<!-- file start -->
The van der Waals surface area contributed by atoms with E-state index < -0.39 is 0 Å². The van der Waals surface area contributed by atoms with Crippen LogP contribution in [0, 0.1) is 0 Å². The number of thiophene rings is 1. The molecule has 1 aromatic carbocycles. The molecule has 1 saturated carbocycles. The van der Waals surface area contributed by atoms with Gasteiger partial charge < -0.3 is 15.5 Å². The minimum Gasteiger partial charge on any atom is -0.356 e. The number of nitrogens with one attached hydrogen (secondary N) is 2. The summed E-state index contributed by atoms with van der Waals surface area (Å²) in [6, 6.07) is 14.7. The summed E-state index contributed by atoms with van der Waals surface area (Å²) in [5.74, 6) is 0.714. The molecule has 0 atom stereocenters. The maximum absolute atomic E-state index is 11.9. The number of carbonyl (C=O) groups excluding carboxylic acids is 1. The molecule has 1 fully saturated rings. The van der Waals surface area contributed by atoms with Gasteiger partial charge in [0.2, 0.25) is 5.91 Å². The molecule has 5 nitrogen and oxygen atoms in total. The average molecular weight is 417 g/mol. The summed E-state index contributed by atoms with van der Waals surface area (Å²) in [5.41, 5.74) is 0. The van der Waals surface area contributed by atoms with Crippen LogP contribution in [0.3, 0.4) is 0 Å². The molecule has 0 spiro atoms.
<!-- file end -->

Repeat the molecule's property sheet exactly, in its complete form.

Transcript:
The van der Waals surface area contributed by atoms with E-state index < -0.39 is 0 Å². The van der Waals surface area contributed by atoms with Crippen LogP contribution in [0, 0.1) is 0 Å². The number of thiophene rings is 1. The molecule has 1 aromatic carbocycles. The molecule has 1 saturated carbocycles. The van der Waals surface area contributed by atoms with Gasteiger partial charge < -0.3 is 15.5 Å². The minimum Gasteiger partial charge on any atom is -0.356 e. The number of nitrogens with one attached hydrogen (secondary N) is 2. The summed E-state index contributed by atoms with van der Waals surface area (Å²) in [6, 6.07) is 14.7. The summed E-state index contributed by atoms with van der Waals surface area (Å²) in [5.74, 6) is 0.714. The molecule has 0 atom stereocenters. The maximum absolute atomic E-state index is 11.9. The number of carbonyl (C=O) groups excluding carboxylic acids is 1. The molecule has 1 fully saturated rings. The van der Waals surface area contributed by atoms with Gasteiger partial charge in [0.2, 0.25) is 5.91 Å². The molecule has 5 nitrogen and oxygen atoms in total. The average molecular weight is 417 g/mol. The summed E-state index contributed by atoms with van der Waals surface area (Å²) in [5.41, 5.74) is 0. The van der Waals surface area contributed by atoms with Crippen LogP contribution in [0.3, 0.4) is 0 Å². The molecule has 0 spiro atoms.